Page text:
Panel: Digital Print
It seems obvious to say that software is man made, but this fact does have far-reaching implications. Each program is the structured vision of an individual or group of individuals, through which the artist must work. Decisions concerning the style of a drawn line are made at a conscious level, whereas in conventional drawing, decision-making occurs at a more intuitive level. In addition, there is the intervention of the display itself, as distinct from the final (printed) output. The screen imposes a notion of completeness from the outset, a structurally uniform matrix of pixels of equal weight — in essence, a perfect democracy of surface. The image is constrained by the dimensions of the screen, compelling the artist to work centrally, to peer in; the perimeters of a piece tending to lose their significance. The screen imposes a viewing distance for both user and viewer. During output, the technology used in translation and printing applies its own authority and perfection, defying any further intervention.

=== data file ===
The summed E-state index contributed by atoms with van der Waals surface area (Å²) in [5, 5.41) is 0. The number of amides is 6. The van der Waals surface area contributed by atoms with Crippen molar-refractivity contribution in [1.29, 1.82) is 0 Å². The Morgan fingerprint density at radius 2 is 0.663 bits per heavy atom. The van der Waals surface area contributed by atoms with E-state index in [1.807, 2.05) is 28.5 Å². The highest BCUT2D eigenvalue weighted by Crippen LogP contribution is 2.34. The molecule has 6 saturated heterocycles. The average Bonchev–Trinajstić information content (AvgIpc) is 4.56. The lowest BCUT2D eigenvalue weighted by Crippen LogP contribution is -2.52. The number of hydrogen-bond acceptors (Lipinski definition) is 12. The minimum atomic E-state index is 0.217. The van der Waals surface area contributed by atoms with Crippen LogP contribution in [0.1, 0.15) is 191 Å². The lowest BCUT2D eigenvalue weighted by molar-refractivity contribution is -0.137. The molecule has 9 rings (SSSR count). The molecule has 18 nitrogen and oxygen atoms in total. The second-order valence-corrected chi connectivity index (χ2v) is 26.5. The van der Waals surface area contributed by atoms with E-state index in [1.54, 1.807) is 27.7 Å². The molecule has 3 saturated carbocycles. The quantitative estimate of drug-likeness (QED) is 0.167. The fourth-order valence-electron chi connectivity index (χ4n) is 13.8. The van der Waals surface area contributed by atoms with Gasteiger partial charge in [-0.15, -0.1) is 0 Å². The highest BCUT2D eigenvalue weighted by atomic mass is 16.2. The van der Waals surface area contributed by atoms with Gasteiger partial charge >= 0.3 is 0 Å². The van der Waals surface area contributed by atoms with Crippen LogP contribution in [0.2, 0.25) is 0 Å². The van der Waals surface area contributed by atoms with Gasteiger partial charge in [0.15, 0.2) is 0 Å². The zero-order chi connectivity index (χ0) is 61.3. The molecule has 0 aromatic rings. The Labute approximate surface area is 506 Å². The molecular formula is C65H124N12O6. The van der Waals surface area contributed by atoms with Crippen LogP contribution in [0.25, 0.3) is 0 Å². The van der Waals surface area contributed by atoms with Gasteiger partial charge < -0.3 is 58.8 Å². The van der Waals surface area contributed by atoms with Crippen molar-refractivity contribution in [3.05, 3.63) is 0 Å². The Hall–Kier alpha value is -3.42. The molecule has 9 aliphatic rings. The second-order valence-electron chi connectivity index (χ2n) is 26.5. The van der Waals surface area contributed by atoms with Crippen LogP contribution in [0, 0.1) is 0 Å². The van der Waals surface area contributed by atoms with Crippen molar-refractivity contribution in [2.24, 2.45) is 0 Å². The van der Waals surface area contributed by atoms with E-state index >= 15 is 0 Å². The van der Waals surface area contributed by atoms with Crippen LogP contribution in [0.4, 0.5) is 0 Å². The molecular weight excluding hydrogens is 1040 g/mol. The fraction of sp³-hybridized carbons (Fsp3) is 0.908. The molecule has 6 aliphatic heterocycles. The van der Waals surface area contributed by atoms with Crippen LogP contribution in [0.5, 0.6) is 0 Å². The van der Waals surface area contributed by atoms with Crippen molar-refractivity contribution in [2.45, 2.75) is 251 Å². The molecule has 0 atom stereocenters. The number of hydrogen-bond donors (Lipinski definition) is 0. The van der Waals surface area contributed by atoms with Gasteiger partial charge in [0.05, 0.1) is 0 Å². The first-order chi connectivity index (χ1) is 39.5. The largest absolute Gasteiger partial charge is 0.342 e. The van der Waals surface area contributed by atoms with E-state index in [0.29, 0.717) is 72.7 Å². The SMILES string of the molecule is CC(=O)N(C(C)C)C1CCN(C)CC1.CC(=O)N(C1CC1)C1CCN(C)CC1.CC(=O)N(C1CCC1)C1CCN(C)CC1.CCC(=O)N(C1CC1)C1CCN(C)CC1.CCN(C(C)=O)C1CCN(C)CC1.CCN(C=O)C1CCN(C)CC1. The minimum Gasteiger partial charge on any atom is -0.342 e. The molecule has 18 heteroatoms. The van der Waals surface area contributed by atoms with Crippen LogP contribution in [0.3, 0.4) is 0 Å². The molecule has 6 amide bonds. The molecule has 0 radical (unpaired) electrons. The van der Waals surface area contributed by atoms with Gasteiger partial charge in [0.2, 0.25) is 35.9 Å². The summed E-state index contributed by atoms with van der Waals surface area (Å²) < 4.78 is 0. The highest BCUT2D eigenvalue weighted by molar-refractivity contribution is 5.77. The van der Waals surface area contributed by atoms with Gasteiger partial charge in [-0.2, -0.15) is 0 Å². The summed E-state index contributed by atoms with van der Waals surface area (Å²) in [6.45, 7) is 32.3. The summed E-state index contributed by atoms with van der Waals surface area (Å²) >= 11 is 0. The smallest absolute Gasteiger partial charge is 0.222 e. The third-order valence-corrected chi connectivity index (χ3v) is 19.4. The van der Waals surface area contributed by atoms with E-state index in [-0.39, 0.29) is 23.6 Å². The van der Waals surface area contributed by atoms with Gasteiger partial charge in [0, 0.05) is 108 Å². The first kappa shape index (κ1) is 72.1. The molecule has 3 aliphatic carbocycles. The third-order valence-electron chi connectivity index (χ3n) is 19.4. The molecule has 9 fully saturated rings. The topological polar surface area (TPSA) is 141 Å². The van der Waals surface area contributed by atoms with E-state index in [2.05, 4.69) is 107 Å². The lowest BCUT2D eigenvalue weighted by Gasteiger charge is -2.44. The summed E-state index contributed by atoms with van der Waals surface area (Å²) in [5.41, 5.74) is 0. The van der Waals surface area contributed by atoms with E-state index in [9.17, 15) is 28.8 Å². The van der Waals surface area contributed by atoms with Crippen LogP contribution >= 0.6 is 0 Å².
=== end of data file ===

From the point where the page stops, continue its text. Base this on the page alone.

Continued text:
This presentation will consider the use of computing within fine art practice in ways that challenge the authority of technology whilst maintaining a physical relationship with the work.
- Paul Coldwell (UK), Camberwell College of Arts